Was it true? Dr Pande wrote immediately to the author and asked him for the source on which he had based this episode in his text–book. After several reminders, Dr Shastri replied that he had taken this information from the Mysore Gazetteer. So Dr. Pande requested the Mysore University vice–chancellor, Sir Brijendra Nath Seal, to verify for him Dr Shastri’s statement from the Gazetteer. Sir Brijendra referred his letter to Prof. Srikantia who was then working on a new edition of the Gazetteer.
Srikantia wrote to say that the Gazetteer mentioned no such incident and, as a historian himself, he was certain that nothing like this had taken place. Prof Srikantia added that both the prime minister and the commander–in–chief of Tipu Sultan were themselves Brahmins. He also enclosed a list of 136 Hindu temples which used to receive annual grants from the Sultan’s treasury.
It transpired that Shastri had lifted this story from Colonel Miles’ History of Mysore which Miles claimed he had taken from a Persian manuscript in the personal library of Queen Victoria. When Dr. Pande checked further, he found that no such manuscript existed in Queen Victoria’s library. Yet Dr. Shastri’s book was being used as a high school history text–book in seven Indian states, Assam, Bengal, Bihar, Orissa, Uttar Pradesh, Rajasthan and Madhya Pradesh. So he sent his entire correspondence about the book to the vice–chancellor of Calcutta University, Sir Ashutosh Chaudhary. Sir Ashutosh promptly ordered Shashtri’s book out of the course. Yet years later, in 1972, Dr. Pande was surprised to discover the same suicide story was still being taught as ‘history’ in junior high schools in Uttar Pradesh. The lie had found currency as a fact of history.
The Mughal Emperor Aurangzeb (born 1618, reigned 1658–1707) is the most reviled of all Muslim rulers in India. He was supposed to be a great destroyer of temples and oppressor of Hindus, and a ‘fundamentalist’ too! As chairman of the Allahabad Municipality (1948–’53), Dr. Pande had to deal with a land dispute between two temple priests. One of them had filed in evidence some firmans (royal orders) to prove that Aurangzeb had, besides cash, gifted the land in question for the maintenance of his temple. Might they not be fake, Dr. Pande thought, in view of Aurangzeb’s fanatically anti–Hindu image? He showed them to his friend, Sir Tej Bahadur Sapru, a distinguished lawyer as well a great scholar of Arabic and Persian. He was also a Brahmin. Sapru examined the documents and declared they were genuine firmans issued by Aurangzeb.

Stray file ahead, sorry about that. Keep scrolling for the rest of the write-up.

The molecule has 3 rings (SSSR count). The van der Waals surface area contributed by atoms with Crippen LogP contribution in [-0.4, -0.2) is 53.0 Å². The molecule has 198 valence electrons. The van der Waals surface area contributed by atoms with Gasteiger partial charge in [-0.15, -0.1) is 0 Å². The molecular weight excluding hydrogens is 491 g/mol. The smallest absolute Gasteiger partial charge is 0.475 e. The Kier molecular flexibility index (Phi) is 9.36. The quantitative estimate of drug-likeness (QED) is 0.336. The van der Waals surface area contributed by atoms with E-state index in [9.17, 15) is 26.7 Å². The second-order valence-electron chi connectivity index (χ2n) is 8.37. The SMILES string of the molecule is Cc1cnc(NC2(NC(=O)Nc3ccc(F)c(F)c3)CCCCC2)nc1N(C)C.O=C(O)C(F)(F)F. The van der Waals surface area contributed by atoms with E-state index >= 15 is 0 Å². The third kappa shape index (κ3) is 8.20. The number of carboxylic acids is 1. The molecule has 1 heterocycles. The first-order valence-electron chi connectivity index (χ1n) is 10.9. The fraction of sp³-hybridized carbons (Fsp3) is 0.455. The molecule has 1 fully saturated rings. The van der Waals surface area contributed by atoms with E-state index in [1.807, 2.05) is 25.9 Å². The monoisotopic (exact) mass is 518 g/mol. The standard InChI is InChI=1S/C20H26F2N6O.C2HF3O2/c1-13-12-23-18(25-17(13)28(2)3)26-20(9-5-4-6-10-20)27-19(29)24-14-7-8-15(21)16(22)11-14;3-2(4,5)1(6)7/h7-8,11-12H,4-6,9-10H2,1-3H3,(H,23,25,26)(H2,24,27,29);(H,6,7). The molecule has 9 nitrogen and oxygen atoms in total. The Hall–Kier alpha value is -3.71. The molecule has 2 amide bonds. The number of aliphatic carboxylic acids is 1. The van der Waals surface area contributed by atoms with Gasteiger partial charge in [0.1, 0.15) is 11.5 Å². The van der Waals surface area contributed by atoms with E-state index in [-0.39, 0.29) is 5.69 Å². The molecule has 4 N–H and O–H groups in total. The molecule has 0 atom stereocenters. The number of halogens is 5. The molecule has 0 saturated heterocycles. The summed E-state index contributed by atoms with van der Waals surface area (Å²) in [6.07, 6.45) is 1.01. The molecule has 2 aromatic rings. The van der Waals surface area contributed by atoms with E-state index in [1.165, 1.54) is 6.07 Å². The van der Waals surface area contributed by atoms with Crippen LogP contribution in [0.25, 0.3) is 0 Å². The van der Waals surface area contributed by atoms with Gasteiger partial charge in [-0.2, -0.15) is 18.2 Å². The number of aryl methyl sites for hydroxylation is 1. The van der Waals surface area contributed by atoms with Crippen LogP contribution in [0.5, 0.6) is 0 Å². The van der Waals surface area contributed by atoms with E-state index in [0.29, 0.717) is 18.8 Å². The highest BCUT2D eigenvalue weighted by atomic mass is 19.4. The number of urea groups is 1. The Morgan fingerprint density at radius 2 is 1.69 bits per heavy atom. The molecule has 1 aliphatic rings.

For Dr. Pande this was a ‘new image of Aurangzeb’; so he wrote to the chief priests of the various important temples, all over the country, requesting photocopies of any firman issued by Aurangzeb that they may have in their possession. The response was overwhelming; he got firmans from several principal Hindu and Jain temples, even from Sikh Gurudwaras in northern India. These firmans, issued between 1659 and 1685, related to grant of jagir (large parcel of agricultural lands) to support regular maintenance of these places of worship.
Dr Pande’s research showed that Aurangzeb was as solicitous of the rights and welfare of his non–Muslim subjects as he was of his Muslim subjects. Hindu plaintiffs received full justice against their Muslims respondents and, if guilty, Muslims were given punishment as necessary.
One of the greatest charges against Aurangzeb is of the demolition of Vishwanath temple in Banaras (Varanasi). That was a fact, but Dr. Pande unraveled the reason for it. “While Aurangzeb was passing near Varanasi on his way to Bengal, the Hindu Rajas in his retinue requested that if the halt was made for a day, their Ranis may go to Varanasi, have a dip in the Ganges and pay their homage to Lord Vishwanath. Aurangzeb readily agreed.
“Army pickets were posted on the five mile route to Varanasi. The Ranis made journey on the palkis (palanquins). They took their dip in the Ganges and went to the Vishwanath temple to pay their homage. After offering puja (worship) all the Ranis returned except one, the Maharani of Kutch. A thorough search was made of the temple precincts but the Rani was to be found nowhere.